How climbing the leaning Tower of Pisa could affect your studies

Everybody poses for a photo ‘holding up’ the leaning Tower of Pisa, but would you climb it? The ‘lean’ factor looks quite concerning when you stand in front of the tower. ‘It probably won’t feel like much of an angle inside,’ I thought. I was wrong!

Construction of the Tower of Pisa started in the 1100s and was soon made difficult on reaching the second level, when the foundations began to sink. However, construction continued and the tower became a seven-storey tower leaning at an angle of 5.5 degrees. Reinforcement work in the early 1990s reduced the angle to 4 to 5 degrees, but the top level is still almost 4 metres to one side of centre. Climbing the tower is possible via a staircase that winds clockwise just inside the outer wall of the tower.

Tower of Pisa, Italy

Climbing the Tower of Pisa

A five degree angle might not sound like much but you certainly notice it as you climb and descend the very narrow, and quite dark, spiral staircase of the Tower of Pisa. The stone steps are worn smooth, as you would expect in such an old building. As you climb though you notice they are worn in a heavier dip on one side as gravity pushes you downwards. So, even if you thought you could resist those five degrees, resistance is futile! There are frequent windows along the staircase, which allow light in and also offer glimpses across the rooftops of Pisa and the crowds below.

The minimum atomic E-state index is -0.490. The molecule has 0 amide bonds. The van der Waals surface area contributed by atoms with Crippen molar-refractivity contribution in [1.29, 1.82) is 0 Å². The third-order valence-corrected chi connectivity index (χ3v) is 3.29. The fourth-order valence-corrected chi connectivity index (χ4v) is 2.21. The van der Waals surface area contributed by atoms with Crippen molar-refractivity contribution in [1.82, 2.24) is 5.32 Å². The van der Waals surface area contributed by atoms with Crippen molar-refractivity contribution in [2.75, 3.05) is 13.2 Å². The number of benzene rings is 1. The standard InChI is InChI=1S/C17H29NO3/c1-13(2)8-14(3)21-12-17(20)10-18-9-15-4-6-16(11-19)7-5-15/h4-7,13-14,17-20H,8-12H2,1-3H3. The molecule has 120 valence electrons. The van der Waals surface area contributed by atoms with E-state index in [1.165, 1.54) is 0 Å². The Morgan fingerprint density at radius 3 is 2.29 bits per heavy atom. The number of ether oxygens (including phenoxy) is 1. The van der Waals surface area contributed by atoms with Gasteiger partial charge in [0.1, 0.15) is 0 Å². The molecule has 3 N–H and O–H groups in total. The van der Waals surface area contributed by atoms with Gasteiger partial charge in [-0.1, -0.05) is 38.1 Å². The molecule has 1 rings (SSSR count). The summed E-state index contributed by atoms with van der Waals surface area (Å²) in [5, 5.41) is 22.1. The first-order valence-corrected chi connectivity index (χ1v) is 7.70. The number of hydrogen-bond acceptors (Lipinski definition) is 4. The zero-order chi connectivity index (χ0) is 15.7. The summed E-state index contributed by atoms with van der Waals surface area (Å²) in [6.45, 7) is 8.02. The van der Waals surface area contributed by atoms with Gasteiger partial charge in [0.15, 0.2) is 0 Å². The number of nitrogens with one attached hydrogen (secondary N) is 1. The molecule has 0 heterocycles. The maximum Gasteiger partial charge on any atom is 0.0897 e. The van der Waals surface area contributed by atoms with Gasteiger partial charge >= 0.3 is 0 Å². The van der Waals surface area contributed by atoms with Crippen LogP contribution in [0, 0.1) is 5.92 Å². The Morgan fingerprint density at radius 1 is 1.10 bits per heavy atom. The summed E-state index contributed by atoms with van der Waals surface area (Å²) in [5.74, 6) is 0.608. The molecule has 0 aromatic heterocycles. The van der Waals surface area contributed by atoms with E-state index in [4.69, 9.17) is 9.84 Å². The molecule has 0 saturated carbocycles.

When you reach the top of the tower the whole of Pisa lies at your feet and you can see for miles in every direction. There is also a thick glass pane across the roof of the tower so it is possible to peer down the hollow central space in the tower. If you don’t fancy that you can admire four of the seven massive bells hanging at the north, east, south and west points of the tower.

The tower is the freestanding bell tower of Pisa Cathedral next door so if you happen to be atop the tower when the bells ring prepare to be deafened! They are super loud and wherever you stand you’ll be within two or three metres of them at most!

View from the top of the Tower of Pisa, Italy

Descending the Tower of Pisa

While parts of the climb are a challenging combination of squeezing past other people, going uphill and gravity pushing you sideways, the descent offers a weird sensation of flying sideways – just mind you don’t hit your head on the low ceiling.

The legend

When visiting tourist sites with locals I always hope to learn something more than tourists are regularly presented with, and the Tower of Pisa didn’t disappoint. Pisa has a large student population and rumour has it that students that climb the tower will never complete their studies. As a result my local friend, and several of his friends, confessed they had never climbed the tower. Who knew?!


Leave a Reply

Your email address will not be published. Required fields are marked *